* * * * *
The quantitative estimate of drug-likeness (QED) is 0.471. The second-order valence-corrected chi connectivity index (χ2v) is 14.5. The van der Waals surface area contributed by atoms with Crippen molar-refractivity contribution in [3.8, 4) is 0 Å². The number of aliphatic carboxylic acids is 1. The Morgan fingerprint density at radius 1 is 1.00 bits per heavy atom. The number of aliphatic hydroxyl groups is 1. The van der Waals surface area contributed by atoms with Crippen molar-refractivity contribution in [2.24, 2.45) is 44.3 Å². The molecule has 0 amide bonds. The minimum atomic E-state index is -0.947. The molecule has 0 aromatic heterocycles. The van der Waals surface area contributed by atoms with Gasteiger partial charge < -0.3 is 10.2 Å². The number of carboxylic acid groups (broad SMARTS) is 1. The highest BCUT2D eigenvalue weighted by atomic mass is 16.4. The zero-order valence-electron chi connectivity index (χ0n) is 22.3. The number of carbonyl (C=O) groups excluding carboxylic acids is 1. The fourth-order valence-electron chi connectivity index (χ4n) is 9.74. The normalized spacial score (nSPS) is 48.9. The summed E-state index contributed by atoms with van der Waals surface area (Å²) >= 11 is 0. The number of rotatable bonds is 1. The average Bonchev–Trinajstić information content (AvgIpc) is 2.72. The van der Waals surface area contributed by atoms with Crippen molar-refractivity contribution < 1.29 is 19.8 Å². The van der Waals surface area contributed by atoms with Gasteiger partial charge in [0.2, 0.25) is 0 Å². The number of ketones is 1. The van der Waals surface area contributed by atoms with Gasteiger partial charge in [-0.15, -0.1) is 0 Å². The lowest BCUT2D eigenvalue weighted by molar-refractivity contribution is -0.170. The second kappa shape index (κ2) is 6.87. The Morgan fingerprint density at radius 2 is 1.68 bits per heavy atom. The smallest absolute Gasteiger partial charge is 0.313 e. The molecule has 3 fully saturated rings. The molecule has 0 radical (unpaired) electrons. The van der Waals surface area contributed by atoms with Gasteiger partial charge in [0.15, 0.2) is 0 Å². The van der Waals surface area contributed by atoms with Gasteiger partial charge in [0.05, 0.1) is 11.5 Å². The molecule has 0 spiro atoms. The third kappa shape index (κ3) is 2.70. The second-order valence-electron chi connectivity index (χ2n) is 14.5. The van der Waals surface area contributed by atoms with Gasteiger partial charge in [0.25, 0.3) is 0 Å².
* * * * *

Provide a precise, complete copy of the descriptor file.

The quantitative estimate of drug-likeness (QED) is 0.471. The second-order valence-corrected chi connectivity index (χ2v) is 14.5. The van der Waals surface area contributed by atoms with Crippen molar-refractivity contribution in [3.8, 4) is 0 Å². The number of aliphatic carboxylic acids is 1. The Morgan fingerprint density at radius 1 is 1.00 bits per heavy atom. The number of aliphatic hydroxyl groups is 1. The van der Waals surface area contributed by atoms with Crippen molar-refractivity contribution in [2.24, 2.45) is 44.3 Å². The molecule has 0 amide bonds. The minimum atomic E-state index is -0.947. The molecule has 0 aromatic heterocycles. The van der Waals surface area contributed by atoms with Gasteiger partial charge < -0.3 is 10.2 Å². The number of carboxylic acid groups (broad SMARTS) is 1. The highest BCUT2D eigenvalue weighted by atomic mass is 16.4. The zero-order valence-electron chi connectivity index (χ0n) is 22.3. The number of carbonyl (C=O) groups excluding carboxylic acids is 1. The fourth-order valence-electron chi connectivity index (χ4n) is 9.74. The normalized spacial score (nSPS) is 48.9. The summed E-state index contributed by atoms with van der Waals surface area (Å²) >= 11 is 0. The number of rotatable bonds is 1. The average Bonchev–Trinajstić information content (AvgIpc) is 2.72. The van der Waals surface area contributed by atoms with Crippen molar-refractivity contribution < 1.29 is 19.8 Å². The van der Waals surface area contributed by atoms with Gasteiger partial charge in [0.2, 0.25) is 0 Å². The number of ketones is 1. The van der Waals surface area contributed by atoms with Gasteiger partial charge in [-0.15, -0.1) is 0 Å². The lowest BCUT2D eigenvalue weighted by molar-refractivity contribution is -0.170. The second kappa shape index (κ2) is 6.87. The Morgan fingerprint density at radius 2 is 1.68 bits per heavy atom. The smallest absolute Gasteiger partial charge is 0.313 e. The molecule has 3 fully saturated rings. The molecule has 0 radical (unpaired) electrons. The van der Waals surface area contributed by atoms with Gasteiger partial charge in [0.15, 0.2) is 0 Å². The van der Waals surface area contributed by atoms with Gasteiger partial charge in [0.05, 0.1) is 11.5 Å². The molecule has 0 spiro atoms. The third kappa shape index (κ3) is 2.70. The second-order valence-electron chi connectivity index (χ2n) is 14.5. The van der Waals surface area contributed by atoms with Gasteiger partial charge in [0.25, 0.3) is 0 Å².